The Colour of Paradise

Iran 1999

Reviewed by Jonathan Romney


Our synopses give away the plot in full, including surprise twists.

Eight-year-old Mohammad stays at an institute for blind children in Tehran. At the end of term, his widowed father Hashem asks Mohammad's teachers to keep the boy over the holidays. They refuse and Hashem reluctantly takes Mohammad back to their village in northern Iran. There, the boy is reunited with his grandmother and his young sisters Hanyeh and Bahareh.

Hashem starts courting a young woman; her family agrees a marriage date and Hashem works hard to pay for the gifts. Hashem takes Mohammad away to be apprenticed to a carpenter. Mohammad's grandmother argues with Hashem over his selfishness; when she dies, Hashem's prospective in-laws cancel the wedding, believing he brings bad luck. Hashem collects Mohammad from the carpenter's and takes him home through a wood. A bridge collapses under them and Mohammad is carried down river through rapids. Swimming after him, Hashem wakes on a shore and is grief-stricken on finding Mohammad apparently dead, but the boy's hand responds to a ray of sunlight.


While casting for his previous film Children of Heaven, director Majid Majidi visited a school for blind children, and was intrigued enough to explore the theme of blindness further in The Colour of Paradise. Not surprisingly, The Colour of Paradise's early scenes, which explore the relationship between the blind children at Mohammad's school and their environment, contain the film's real substance. There's an appealing quasi-documentary quality here, one that's shared by the development of the film's most engaging relationship, between young Mohammad and his jovial teacher. At one point, the teacher keeps Mohammad amused by joking about the boy's mobile phone - in reality, a soap dish. These early sequences concisely and inventively demonstrate how a blind child eager for knowledge can not only explore the known universe but also recreate it as an imaginative playground. Guided by touch and sound, Mohammad rescues a fallen chick and returns it to its nest: the images of the boy poking his fingers at the chick's open beak, or of his legs scrabbling against a tree trunk, demonstrate Majidi's acute sense of tactility and detail.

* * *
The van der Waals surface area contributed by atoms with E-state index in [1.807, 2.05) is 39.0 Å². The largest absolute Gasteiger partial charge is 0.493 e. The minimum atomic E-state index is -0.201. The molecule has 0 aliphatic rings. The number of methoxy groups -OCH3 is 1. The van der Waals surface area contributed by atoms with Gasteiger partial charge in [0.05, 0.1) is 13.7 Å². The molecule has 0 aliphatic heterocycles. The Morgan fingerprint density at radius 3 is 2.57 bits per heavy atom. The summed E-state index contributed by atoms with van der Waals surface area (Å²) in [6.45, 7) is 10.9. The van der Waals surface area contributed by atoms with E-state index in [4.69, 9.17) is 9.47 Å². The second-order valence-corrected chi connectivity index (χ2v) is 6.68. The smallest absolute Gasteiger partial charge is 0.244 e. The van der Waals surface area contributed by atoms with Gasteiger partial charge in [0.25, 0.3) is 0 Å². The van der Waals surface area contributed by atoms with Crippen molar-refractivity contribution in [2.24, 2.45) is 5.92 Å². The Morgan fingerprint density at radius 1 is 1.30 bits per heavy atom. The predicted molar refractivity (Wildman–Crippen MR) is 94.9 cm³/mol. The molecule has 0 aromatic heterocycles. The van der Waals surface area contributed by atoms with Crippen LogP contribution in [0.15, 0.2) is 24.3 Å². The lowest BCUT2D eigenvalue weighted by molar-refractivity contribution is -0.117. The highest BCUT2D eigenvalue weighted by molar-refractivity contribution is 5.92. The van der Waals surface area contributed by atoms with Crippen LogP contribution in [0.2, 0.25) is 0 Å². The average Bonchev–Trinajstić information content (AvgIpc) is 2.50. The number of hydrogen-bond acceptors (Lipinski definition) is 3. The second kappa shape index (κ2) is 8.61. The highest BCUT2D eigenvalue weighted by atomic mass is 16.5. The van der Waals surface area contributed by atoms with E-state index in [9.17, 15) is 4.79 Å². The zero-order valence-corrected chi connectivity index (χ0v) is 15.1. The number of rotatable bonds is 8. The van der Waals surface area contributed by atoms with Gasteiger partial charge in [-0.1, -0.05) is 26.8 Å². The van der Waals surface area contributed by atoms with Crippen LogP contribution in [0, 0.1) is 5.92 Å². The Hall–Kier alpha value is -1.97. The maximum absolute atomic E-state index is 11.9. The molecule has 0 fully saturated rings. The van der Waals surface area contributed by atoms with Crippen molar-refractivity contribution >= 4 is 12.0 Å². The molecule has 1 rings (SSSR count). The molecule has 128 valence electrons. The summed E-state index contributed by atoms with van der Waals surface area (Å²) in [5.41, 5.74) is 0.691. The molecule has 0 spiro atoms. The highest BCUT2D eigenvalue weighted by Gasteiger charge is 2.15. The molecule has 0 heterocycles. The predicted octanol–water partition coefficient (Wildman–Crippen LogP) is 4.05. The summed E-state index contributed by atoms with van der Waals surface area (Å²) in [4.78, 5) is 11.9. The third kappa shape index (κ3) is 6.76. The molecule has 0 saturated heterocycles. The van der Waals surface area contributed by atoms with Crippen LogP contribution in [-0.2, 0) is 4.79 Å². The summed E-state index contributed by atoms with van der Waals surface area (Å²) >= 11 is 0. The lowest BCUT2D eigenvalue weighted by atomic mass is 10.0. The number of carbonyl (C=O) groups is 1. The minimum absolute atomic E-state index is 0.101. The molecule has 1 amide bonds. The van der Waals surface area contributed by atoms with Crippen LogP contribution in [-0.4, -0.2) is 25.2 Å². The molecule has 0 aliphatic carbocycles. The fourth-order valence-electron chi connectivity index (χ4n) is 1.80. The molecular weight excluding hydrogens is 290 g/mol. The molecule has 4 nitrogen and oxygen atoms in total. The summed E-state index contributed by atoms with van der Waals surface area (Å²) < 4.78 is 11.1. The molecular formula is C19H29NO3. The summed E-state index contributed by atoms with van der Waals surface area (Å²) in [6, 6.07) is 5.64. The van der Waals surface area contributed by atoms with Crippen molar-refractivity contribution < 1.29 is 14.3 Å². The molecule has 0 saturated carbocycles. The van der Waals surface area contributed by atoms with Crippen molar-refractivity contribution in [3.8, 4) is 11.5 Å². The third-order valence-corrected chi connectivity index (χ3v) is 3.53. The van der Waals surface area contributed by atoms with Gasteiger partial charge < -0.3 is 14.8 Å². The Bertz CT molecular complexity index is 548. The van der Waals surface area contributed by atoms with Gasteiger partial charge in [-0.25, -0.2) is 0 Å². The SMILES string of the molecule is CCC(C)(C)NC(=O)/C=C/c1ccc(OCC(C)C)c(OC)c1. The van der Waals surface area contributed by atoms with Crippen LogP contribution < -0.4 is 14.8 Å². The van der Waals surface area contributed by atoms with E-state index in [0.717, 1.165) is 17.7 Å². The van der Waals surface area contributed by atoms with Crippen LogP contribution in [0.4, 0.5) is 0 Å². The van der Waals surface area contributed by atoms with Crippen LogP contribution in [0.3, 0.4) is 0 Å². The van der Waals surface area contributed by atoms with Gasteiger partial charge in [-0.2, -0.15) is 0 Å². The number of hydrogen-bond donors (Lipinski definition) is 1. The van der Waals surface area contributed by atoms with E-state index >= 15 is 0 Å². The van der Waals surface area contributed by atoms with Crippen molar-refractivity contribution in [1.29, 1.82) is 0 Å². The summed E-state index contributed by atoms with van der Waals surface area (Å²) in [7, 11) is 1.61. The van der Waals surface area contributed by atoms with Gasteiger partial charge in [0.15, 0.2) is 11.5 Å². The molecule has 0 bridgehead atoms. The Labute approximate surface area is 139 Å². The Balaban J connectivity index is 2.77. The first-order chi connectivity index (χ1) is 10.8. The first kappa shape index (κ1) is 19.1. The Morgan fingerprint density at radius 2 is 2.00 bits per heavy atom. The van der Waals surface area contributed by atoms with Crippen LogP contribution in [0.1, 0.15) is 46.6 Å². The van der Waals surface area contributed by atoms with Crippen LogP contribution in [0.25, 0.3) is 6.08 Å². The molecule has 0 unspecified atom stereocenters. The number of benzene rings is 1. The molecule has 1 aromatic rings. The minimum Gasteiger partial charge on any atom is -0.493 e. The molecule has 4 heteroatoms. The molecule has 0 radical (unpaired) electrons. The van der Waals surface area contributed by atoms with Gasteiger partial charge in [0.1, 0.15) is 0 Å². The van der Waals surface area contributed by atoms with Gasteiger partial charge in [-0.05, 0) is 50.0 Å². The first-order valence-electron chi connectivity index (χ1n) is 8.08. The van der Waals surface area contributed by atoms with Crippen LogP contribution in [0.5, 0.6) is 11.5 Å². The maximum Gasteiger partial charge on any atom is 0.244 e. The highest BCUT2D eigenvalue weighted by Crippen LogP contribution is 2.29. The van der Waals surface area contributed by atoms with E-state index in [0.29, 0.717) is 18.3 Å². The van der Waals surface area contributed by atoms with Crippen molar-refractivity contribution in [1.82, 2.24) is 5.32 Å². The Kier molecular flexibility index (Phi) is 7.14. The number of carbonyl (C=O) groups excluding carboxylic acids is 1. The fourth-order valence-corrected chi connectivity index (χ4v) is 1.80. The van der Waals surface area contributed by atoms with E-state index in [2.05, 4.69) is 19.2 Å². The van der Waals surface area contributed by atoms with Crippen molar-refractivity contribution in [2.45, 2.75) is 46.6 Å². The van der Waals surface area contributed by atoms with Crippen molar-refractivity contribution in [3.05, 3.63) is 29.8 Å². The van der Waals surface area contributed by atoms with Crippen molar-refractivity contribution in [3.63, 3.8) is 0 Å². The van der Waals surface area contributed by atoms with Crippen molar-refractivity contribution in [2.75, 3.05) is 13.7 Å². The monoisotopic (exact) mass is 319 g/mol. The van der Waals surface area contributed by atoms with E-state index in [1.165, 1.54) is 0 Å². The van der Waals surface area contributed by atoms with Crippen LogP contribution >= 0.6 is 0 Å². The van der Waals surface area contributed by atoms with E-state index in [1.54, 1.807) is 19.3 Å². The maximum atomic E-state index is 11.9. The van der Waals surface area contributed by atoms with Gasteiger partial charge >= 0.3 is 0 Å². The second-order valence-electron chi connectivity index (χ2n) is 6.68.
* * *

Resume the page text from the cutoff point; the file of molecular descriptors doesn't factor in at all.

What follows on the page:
But once Mohammad's moody, embittered father Hashem turns up, the film takes a banal melodramatic turn. The point is quickly made that while Mohammad truly sees the world, his sighted father is really the blind one: a redemption is clearly in the offing. Majidi's mise en scène underscores the different ways man and boy see life: while Hashem toils away in a hard, grey world of coal, Mohammad is heir to a environment of vivid colour, best evoked by an almost abstract sequence in which the screen is filled with flowers and the natural dyes they produce.